Max Beckmann self-portrait breaks German art auction record with €20m sale

A rare and remarkable self-portrait by a 20th century German expressionist max beckmann Sold for €20m (£17m) in Berlin, breaking the record for a work of art sold at auction in Germany.

Striking Self portrait yellow-pink (self-portrait yellow-pink) painted by Beckmann during his wartime exile in Amsterdam after he fled the Nazi Germany, The identity of its new owner was not immediately available. With fees and other charges, the cost to the buyer was €23.2m.

The sale at the Villa Griesbach auction house attracted buyers from around the world. The auction house’s director, Mikaela Kapitzky, said it was a unique opportunity to purchase a self-portrait of Beckmann. “This kind of and quality work by him will not come across again. It’s very special,” she said.

The auctioneer, Marcus Krause, told potential buyers “this opportunity will never come again”.

Beckmann completed the work in 1944, when he was in his 50s, and in it he portrayed his much younger self. The painting remained in the possession of his wife Mathilde, known as the Flask, until her death, and was last for sale in 1996.

Prior to the sale, thousands of people flocked to see the work, first in New York where it was displayed in November, and later at the 19th-century Villa Griesbach in the center of West Berlin.

The sale is a coup for Villa Griesbach, which was founded in 1986 when Berlin was still divided by the Wall. At the time, the high-end German art trade took place mainly in Munich and Cologne or at auction houses in London and New York.

The painting was Lot 19 among 56 other works, from Otto Dix and Egon Schiele to Paul Klee and Wassily Kandinsky. It broke the record for an auctioned work in Germany at over €10m. Last year, the Nagel auction house in Stuttgart sold a bronze statue given by a concubine to the Chinese Emperor Chenghua in 1473 for €9.5m. Beckmann painted several self-portraits, which are highly sought after by collectors but are rarely available for sale, but this work is considered unusual because of the artist’s rare choice of bright colors. The yellow fabric and fur trim in what may have been a dressing gown, or what Beckman called his “artist king”, expressed his sovereignty over himself at a time when he often felt trapped and in control of his life. felt the lack of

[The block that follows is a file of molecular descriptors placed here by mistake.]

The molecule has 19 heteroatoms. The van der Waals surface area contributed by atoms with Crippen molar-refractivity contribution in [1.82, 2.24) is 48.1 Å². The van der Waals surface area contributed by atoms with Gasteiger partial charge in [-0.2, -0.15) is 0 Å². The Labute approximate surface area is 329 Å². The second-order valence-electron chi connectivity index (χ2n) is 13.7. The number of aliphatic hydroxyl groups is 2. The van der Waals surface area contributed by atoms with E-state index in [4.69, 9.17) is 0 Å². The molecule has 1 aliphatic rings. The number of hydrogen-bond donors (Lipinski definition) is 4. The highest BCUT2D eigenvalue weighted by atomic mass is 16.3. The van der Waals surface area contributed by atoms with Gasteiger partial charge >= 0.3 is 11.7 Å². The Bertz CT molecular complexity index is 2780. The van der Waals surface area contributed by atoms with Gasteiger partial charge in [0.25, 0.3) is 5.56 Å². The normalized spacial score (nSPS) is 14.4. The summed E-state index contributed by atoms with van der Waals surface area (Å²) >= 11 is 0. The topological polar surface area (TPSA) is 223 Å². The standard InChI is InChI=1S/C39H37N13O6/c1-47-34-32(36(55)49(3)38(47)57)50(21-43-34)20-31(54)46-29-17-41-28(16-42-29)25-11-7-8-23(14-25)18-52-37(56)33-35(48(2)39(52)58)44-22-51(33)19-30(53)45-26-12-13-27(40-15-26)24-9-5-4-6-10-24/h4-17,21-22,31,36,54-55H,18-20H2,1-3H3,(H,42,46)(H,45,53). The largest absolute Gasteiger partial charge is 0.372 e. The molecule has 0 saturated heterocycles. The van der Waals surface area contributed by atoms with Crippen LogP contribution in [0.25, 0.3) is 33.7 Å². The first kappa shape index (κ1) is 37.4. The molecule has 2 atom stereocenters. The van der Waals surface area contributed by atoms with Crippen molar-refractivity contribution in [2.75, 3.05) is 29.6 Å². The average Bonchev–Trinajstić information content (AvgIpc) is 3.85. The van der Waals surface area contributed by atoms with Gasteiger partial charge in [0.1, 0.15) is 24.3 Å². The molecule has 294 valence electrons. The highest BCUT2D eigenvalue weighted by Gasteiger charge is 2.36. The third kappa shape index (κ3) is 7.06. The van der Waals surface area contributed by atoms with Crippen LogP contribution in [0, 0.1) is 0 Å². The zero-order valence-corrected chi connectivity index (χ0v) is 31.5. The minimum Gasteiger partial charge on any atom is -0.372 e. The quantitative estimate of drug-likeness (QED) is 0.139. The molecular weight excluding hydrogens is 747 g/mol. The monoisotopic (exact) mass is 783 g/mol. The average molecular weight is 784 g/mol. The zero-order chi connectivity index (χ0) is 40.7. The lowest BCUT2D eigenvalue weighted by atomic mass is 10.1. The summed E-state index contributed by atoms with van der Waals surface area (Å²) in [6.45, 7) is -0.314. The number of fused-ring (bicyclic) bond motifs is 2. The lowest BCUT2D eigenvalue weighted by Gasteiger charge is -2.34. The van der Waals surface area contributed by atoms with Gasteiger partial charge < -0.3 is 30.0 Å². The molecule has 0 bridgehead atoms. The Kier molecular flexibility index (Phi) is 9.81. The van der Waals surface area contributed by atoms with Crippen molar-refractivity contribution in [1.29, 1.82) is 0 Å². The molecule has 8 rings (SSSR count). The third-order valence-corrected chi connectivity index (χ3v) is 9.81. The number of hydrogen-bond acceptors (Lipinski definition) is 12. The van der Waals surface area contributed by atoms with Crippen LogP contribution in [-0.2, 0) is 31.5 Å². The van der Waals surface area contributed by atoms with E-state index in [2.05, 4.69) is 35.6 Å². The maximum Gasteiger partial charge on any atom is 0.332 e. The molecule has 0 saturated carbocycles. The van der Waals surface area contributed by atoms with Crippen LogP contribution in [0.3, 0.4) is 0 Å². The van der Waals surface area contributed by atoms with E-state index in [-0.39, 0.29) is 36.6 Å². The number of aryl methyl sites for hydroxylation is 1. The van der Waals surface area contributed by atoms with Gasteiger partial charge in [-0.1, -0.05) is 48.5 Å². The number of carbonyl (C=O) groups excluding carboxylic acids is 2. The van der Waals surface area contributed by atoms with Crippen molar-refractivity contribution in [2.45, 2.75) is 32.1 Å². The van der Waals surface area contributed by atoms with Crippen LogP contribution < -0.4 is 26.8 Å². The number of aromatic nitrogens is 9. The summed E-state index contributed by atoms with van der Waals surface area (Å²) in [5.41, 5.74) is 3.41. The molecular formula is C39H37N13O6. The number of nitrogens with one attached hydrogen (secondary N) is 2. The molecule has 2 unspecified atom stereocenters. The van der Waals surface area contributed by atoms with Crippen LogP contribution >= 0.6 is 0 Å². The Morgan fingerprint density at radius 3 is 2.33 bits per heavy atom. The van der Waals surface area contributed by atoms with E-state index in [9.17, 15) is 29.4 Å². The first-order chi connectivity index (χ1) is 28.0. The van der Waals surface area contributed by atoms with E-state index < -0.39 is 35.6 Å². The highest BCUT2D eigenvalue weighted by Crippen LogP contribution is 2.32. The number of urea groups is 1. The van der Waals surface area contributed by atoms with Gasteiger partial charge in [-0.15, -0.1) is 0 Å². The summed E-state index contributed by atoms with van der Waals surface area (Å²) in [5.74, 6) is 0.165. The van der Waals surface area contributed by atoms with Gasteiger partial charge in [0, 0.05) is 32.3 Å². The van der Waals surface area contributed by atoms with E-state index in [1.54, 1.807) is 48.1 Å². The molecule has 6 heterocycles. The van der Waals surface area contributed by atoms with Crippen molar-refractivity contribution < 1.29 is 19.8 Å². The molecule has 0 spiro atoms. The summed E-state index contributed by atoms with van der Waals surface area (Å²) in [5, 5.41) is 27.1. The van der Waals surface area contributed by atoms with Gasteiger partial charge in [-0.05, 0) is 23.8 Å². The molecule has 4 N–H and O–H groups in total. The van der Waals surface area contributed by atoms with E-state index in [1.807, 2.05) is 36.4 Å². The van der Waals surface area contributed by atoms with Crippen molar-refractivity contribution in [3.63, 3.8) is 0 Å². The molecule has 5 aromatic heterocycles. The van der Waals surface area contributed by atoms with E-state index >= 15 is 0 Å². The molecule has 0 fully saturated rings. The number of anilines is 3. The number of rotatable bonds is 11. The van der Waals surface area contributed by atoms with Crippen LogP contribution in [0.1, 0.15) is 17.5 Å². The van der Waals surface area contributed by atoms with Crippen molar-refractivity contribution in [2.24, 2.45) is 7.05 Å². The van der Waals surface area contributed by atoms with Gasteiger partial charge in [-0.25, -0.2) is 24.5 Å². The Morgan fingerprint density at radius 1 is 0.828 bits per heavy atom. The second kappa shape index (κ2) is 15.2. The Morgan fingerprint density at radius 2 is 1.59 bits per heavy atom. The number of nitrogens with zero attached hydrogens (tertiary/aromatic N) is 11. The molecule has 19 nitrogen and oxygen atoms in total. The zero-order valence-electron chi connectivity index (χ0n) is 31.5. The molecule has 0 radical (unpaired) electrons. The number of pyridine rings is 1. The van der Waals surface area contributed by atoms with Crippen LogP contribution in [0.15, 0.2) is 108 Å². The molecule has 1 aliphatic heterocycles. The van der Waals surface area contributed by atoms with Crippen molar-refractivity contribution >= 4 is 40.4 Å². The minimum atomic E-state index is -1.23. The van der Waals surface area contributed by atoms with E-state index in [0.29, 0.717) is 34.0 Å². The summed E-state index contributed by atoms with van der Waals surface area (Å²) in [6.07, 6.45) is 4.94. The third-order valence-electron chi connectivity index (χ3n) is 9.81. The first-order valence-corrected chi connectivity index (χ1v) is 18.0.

The effort has long been a refugee, with Beckman embodying it as “searching for his homeland, but losing his home along the way”.

Beckmann left Germany in 1937 for Amsterdam, one day after hearing a speech by Adolf Hitler denouncing “degenerate” artists. The authorities later confiscated 500 of his works from museums. Beckmann and his wife, Mathilde, never returned to Germany, emigrating to America a decade later where he died in 1950.

When Amsterdam was invaded by German troops in 1940, it was no longer a safe haven, and he withdrew to his studio in an old canalside tobacco warehouse, where his paintings, especially his own The paintings became a key to his survival or, as art critic Eugen Blume put it, “symbolic expressions of the spiritual crisis he endured”. The decade Beckmann spent in Amsterdam became his most prolific period.

“Beckmann had to watch helplessly as the German occupiers interned Dutch Jews, among them his personal friends, westerburk Concentration camp, ”said Bloom. Beckmann himself narrowly escaped being called up due to a heart condition, but he lived in constant fear that he might be arrested or that his paintings might be confiscated. Bloom said, “going back to his atelier … became a self-imposed obligation that kept him from breaking down.”

Beckmann wrote in his diary: “Silent death and fire surround me and yet I live.”

According to Kapitsky, Beckmann “gifted many of her self-portraits to Kuppi, then variously took them away to give them to friends or sell them. But she clung to it and never left it until her death in 1986”. .

“Quite possibly because of what it stands for,” she said. “He portrays himself as a young man and this is full of vitality and an inner strength and defiance, his will to overcome this difficult time, and also his quiet, enigmatic smile.”

Read full story at the guardian.com

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